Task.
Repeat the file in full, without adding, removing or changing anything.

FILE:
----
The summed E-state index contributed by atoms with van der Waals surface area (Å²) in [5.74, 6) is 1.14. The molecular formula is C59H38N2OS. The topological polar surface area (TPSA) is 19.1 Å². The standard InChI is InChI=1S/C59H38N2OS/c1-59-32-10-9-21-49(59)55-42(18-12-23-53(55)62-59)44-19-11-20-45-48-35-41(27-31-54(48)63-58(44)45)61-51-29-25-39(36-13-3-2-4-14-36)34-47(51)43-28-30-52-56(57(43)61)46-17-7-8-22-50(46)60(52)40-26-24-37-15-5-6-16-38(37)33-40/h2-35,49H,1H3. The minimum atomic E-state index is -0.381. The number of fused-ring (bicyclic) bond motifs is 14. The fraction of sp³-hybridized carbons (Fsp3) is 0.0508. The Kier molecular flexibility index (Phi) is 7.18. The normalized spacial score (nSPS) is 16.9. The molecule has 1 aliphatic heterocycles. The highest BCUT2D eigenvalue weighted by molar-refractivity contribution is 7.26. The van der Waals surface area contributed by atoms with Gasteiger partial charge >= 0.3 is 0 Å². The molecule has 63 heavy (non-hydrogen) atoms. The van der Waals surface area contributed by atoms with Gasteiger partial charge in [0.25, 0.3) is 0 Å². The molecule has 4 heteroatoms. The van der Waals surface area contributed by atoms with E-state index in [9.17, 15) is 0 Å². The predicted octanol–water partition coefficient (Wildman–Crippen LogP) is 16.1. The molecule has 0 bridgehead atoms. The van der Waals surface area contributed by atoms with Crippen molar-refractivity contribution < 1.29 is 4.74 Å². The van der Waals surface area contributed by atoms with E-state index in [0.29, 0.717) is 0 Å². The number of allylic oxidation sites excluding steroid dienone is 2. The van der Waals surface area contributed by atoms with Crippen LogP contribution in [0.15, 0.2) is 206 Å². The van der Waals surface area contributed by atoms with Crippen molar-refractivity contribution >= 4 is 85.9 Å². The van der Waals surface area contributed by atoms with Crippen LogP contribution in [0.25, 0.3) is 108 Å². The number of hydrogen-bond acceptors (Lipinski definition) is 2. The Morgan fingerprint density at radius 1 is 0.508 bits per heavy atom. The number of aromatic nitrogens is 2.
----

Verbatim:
The summed E-state index contributed by atoms with van der Waals surface area (Å²) in [5.74, 6) is 1.14. The molecular formula is C59H38N2OS. The topological polar surface area (TPSA) is 19.1 Å². The standard InChI is InChI=1S/C59H38N2OS/c1-59-32-10-9-21-49(59)55-42(18-12-23-53(55)62-59)44-19-11-20-45-48-35-41(27-31-54(48)63-58(44)45)61-51-29-25-39(36-13-3-2-4-14-36)34-47(51)43-28-30-52-56(57(43)61)46-17-7-8-22-50(46)60(52)40-26-24-37-15-5-6-16-38(37)33-40/h2-35,49H,1H3. The minimum atomic E-state index is -0.381. The number of fused-ring (bicyclic) bond motifs is 14. The fraction of sp³-hybridized carbons (Fsp3) is 0.0508. The Kier molecular flexibility index (Phi) is 7.18. The normalized spacial score (nSPS) is 16.9. The molecule has 1 aliphatic heterocycles. The highest BCUT2D eigenvalue weighted by molar-refractivity contribution is 7.26. The van der Waals surface area contributed by atoms with Gasteiger partial charge >= 0.3 is 0 Å². The molecule has 63 heavy (non-hydrogen) atoms. The van der Waals surface area contributed by atoms with Gasteiger partial charge in [0.25, 0.3) is 0 Å². The molecule has 4 heteroatoms. The van der Waals surface area contributed by atoms with E-state index in [9.17, 15) is 0 Å². The predicted octanol–water partition coefficient (Wildman–Crippen LogP) is 16.1. The molecule has 0 bridgehead atoms. The van der Waals surface area contributed by atoms with Crippen molar-refractivity contribution < 1.29 is 4.74 Å². The van der Waals surface area contributed by atoms with E-state index in [0.29, 0.717) is 0 Å². The number of allylic oxidation sites excluding steroid dienone is 2. The van der Waals surface area contributed by atoms with Crippen LogP contribution in [0.15, 0.2) is 206 Å². The van der Waals surface area contributed by atoms with Crippen molar-refractivity contribution >= 4 is 85.9 Å². The van der Waals surface area contributed by atoms with Crippen LogP contribution in [0.25, 0.3) is 108 Å². The number of hydrogen-bond acceptors (Lipinski definition) is 2. The Morgan fingerprint density at radius 1 is 0.508 bits per heavy atom. The number of aromatic nitrogens is 2.